Done my DIY way, I paid around 30 Euros for my return train ticket, about seven additional Euros (cash only!) to store my bags at a train station locket (Pro tips: Take a photo of your locker number and the office opening/closing hours for your own peace of mind) and a little bit more for ice cream. BUT if you do it right, you'll spend a lot more.
For starters, Arcachon is home to France's finest oysters and having a seaside feast of seafood at an overpriced retro-bar is practically mandatory (alas I missed the local lunch hour and restaurants were only serving drinks or group-sized platters. Sigh.) The area is also home to the Dune de Pilat, Europe's largest sand dune. This is another part of my plan that didn't quite come together. I planned on taking a bus but public transit is limited on weekends and the off-season (You might want to do a bit of a deep dig with the schedule - I wasn't as comprehensive as I thought I was and was out of luck as a result). Taxis are costly and should be ordered in advance, otherwise it's a mad scramble after the train arrives and even then it looks like a lot of taxi drivers abandon reservations in favour of a first-come, first-served approach. With no realistic chance to visit the dunes, I stuck to the town, walking around the (admittedly very nice) public beach and feeling rather hungry and ambivalent until it was time to catch the train home.
Days earlier, I had the option of hiring a private driver (300 Euros for me and friend) to take us around Arcachon, the dunes, and a recommended restaurant. It felt too pricey at the time but I bet it would have offered me a lot more value than what I ended up doing, however much enjoyed picking up shells on the beach!
This is one situation that I wish I had traded money for ease and convenience. If you opt to do your own thing via train, see if you can nab a seat on the coastal side of the track. It might not look it at first but there are some good views to enjoy.
Splurge: Tour wine country
Is a visit to Bordeaux's wine country really a splurge when it's actually the best darn thing you can do with your money? Hmmmm.... While you certainly can go all-in when it comes to splurging on wine in and around Bordeaux (Private tours! Sleeping at Chateaux!), it CAN be done at a relatively modest price, all things considered. Epic volumes could be written about where to go, what to see, and where to do tastings.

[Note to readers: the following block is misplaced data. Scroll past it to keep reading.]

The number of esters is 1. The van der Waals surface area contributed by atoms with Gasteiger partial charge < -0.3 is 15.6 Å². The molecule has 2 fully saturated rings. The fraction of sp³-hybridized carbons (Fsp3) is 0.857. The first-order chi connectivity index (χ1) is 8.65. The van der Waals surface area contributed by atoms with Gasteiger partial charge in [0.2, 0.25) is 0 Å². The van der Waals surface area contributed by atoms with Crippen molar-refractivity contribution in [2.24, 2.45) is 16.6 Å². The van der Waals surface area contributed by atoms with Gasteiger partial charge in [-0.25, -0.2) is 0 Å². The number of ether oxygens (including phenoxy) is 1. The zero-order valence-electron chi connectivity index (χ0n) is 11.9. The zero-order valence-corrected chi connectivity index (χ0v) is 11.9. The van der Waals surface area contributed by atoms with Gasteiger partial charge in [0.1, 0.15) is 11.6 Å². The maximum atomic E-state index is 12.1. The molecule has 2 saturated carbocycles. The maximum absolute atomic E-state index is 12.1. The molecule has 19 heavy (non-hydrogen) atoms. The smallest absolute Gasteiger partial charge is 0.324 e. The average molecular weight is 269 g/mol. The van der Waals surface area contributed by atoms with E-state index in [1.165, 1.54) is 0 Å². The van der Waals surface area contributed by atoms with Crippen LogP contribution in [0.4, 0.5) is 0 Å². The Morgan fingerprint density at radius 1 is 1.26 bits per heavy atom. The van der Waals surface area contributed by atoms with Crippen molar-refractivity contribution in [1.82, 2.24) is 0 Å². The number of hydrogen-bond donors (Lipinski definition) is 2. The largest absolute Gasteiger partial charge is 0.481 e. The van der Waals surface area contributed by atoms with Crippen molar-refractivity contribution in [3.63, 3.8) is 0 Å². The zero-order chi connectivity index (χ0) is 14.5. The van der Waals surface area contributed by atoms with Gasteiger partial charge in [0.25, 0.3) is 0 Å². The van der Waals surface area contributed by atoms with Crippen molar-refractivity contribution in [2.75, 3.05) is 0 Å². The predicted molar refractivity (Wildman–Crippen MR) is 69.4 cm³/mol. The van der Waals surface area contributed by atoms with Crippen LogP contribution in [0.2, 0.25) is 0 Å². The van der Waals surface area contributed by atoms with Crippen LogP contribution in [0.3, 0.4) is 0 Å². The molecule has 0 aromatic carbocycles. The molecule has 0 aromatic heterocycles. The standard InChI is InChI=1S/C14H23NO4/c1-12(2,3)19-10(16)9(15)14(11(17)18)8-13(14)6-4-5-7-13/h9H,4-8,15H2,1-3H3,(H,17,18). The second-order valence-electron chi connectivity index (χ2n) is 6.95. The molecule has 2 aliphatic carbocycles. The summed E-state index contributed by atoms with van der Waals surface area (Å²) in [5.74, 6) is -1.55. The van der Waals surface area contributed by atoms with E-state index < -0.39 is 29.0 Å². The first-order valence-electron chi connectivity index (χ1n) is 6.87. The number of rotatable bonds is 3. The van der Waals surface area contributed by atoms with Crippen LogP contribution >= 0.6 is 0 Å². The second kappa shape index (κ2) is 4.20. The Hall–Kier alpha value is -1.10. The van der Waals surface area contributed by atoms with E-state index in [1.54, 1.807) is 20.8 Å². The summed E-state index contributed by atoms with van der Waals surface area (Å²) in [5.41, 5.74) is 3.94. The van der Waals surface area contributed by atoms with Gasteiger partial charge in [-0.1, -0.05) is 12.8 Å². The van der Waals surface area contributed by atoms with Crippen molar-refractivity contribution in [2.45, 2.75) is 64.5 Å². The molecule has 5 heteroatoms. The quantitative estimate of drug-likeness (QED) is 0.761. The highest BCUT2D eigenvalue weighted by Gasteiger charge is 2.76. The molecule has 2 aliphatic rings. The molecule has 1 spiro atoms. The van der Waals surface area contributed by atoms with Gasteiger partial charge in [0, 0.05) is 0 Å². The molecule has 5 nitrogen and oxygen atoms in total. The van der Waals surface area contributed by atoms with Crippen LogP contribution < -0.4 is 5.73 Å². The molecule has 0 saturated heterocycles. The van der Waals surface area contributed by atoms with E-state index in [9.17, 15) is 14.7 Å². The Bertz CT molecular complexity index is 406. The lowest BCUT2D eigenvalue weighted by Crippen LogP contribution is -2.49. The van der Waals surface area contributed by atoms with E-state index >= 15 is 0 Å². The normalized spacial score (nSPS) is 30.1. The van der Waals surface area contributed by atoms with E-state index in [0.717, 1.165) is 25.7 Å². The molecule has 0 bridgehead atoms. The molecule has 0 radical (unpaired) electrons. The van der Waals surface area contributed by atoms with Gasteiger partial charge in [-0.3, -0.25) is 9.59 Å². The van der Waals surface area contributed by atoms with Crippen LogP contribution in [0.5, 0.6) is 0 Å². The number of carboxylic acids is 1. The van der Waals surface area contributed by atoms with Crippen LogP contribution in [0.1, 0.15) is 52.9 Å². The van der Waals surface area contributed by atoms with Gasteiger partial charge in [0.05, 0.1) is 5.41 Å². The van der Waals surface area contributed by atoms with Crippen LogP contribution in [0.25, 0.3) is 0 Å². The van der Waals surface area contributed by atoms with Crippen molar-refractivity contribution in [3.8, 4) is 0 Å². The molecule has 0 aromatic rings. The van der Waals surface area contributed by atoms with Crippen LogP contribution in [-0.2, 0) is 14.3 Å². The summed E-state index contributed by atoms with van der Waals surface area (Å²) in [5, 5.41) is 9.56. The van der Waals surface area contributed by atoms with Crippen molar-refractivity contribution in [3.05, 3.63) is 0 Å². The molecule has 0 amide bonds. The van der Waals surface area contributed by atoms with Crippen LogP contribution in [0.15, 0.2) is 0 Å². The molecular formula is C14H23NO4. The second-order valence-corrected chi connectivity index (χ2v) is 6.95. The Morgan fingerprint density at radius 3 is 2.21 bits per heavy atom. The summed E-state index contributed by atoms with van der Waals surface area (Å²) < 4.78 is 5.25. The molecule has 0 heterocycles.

To start your research, head to the tourism board's website. They have a long list of private and group tours, ranging from quick tasting experiences at an estate to a day-long deluxe tour with lunch.
Another excellent option is to visit the Chateaux closest to Bordeaux using bikes or public transit. True, they're not exactly "hidden gems" when they're so close to the well trodden tourist trail but they're a top option when you have just a day or afternoon to spare.
Steal: The sights and sounds of Grand Théâtre
Bordeaux's opera house, le Grand Théâtre always feels like the centre of the city to me (though I'm sure, this is neither geographically accurate nor how everyone else interprets things). It was here that I killed some time back when I was backpacking in 2001 and I failed to get a last minute seat on a wine tour bus. I soon learned that le Grand Théâtre is much, much more than just a backup plan! Though things have been paused by the pandemic, guided tours of this magnificent building will return and they cost a mere 10 Euros. You can find more info here and also here.
However, if you're under 28, you might want to save a few bucks and head to a performance instead. You would pay just 8 Euros (SUCH a steal!) for any performance ticket purchased 48 hours in advance (or 50% off if you book earlier than that). But that's not all! I found an EVEN BETTER deal in the fine print. If you're 28 or younger, you'll pay just €1 for Sunday concerts, Midis Musicaux, and Apéro-Concerts. ONE EURO for a concert in what is arguably France's finest opera house. Tell me that isn't the steal-iest of all steals.